About derazantinib

Derazantinib is an investigational orally administered small-molecule FGFR inhibitor with strong activity against FGFR1, 2, and 3.2 FGFR kinases are key drivers of cell proliferation, differentiation and migration. FGFR genetic aberrations, e.g. gene fusions, mutations or amplifications, have been identified as potentially important therapeutic targets for various cancers, including intrahepatic cholangiocarcinoma (iCCA), urothelial, breast, gastric and lung cancers.3 In these cancers, FGFR genetic aberrations are found in a range of 5% to 30%.4
Derazantinib also inhibits the colony-stimulating-factor-1-receptor kinase (CSF1R).2, 5 CSF1R-mediated signaling is important for the maintenance of tumor-promoting macrophages and therefore has been identified as a potential target for anti-cancer drugs.6 Pre-clinical data has shown that tumor macrophage depletion through CSF1R blockade renders tumors more responsive to T-cell checkpoint immunotherapy, including approaches targeting PD-L1/PD-1.7, 8
Derazantinib has demonstrated antitumor activity and a manageable safety profile in a previous biomarker-driven phase 1/2 study in iCCA patients,9 and has received U.S. and EU orphan drug designation for iCCA. Basilea is currently conducting three clinical studies with derazantinib. The first study, FIDES-01, is a phase 2 study in patients with inoperable or advanced iCCA. It comprises one cohort of patients with FGFR2 gene fusions and another cohort of patients with mutations or amplifications.1 The second study, FIDES-02, is a phase 1/2 study evaluating derazantinib alone and in combination with Roche's PD-L1 checkpoint inhibitor, atezolizumab, in patients with advanced urothelial cancer, including metastatic, or recurrent surgically unresectable disease, expressing FGFR genetic aberrations.10 The third study, FIDES-03, is a phase 1/2 study evaluating derazantinib alone and in combination with Lilly’s anti-VEGFR2 antibody ramucirumab and paclitaxel, or with Roche’s PD-L1 checkpoint inhibitor atezolizumab, in patients with advanced gastric cancer with FGFR genetic aberrations.11 Basilea in-licensed derazantinib from ArQule Inc., a wholly-owned subsidiary of Merck & Co., Inc., Kenilworth, N.J., U.S.A.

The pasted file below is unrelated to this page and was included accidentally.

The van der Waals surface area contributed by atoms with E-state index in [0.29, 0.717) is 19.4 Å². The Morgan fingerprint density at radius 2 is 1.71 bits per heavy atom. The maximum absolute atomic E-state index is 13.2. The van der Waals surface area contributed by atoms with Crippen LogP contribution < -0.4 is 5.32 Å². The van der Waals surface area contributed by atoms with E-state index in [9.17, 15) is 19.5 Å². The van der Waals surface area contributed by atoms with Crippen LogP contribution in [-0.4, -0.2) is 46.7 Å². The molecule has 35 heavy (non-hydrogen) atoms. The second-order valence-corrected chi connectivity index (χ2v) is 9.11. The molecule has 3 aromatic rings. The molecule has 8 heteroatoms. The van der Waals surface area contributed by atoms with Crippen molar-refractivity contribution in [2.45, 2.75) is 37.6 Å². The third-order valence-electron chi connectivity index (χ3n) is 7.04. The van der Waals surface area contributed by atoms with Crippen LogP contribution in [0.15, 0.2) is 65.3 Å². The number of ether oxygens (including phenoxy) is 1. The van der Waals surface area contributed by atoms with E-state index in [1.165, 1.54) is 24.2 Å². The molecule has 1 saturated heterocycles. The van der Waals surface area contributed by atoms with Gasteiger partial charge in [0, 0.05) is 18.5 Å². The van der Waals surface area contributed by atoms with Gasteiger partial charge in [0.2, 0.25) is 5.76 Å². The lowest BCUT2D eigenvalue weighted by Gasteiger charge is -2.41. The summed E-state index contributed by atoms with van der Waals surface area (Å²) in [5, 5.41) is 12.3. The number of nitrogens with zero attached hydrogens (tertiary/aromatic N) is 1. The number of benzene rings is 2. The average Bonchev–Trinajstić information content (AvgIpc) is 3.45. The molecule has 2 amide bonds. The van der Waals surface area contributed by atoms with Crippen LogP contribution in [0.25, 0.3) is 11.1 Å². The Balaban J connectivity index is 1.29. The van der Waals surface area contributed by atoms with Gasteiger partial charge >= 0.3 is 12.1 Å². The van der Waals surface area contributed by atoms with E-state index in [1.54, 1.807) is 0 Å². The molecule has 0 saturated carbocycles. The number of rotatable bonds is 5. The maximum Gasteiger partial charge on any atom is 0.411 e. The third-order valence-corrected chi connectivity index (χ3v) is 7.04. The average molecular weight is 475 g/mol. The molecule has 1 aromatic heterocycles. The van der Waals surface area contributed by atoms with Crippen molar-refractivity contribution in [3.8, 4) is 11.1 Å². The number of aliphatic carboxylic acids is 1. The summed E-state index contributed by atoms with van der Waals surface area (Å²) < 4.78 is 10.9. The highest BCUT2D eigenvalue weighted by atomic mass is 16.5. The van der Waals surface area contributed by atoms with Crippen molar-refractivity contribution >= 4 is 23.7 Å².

About intrahepatic cholangiocarcinoma

Intrahepatic cholangiocarcinoma (iCCA) is a cancer originating from the biliary system. The age-adjusted incidence rate of iCCA in the United States has been increasing over the past decade and is currently estimated to be approximately 1.2 per 100,000.12 Patients are often diagnosed with advanced or metastatic disease that cannot be surgically removed. Current first-line standard of care is the chemotherapy combination of gemcitabine and platinum-derived agents. The prognosis for patients with advanced disease is poor, with a median survival of less than one year.13

About Basilea

Basilea Pharmaceutica Ltd. is a commercial-stage biopharmaceutical company, focused on the development of products that address the medical challenges in the therapeutic areas of oncology and infectious diseases. With two commercialized drugs, the company is committed to discovering, developing and commercializing innovative pharmaceutical products to meet the medical needs of patients with serious and life-threatening conditions. Basilea Pharmaceutica Ltd. is headquartered in Basel, Switzerland and listed on the SIX Swiss Exchange (SIX: BSLN). Additional information can be found at Basilea's website www.basilea.com.

Disclaimer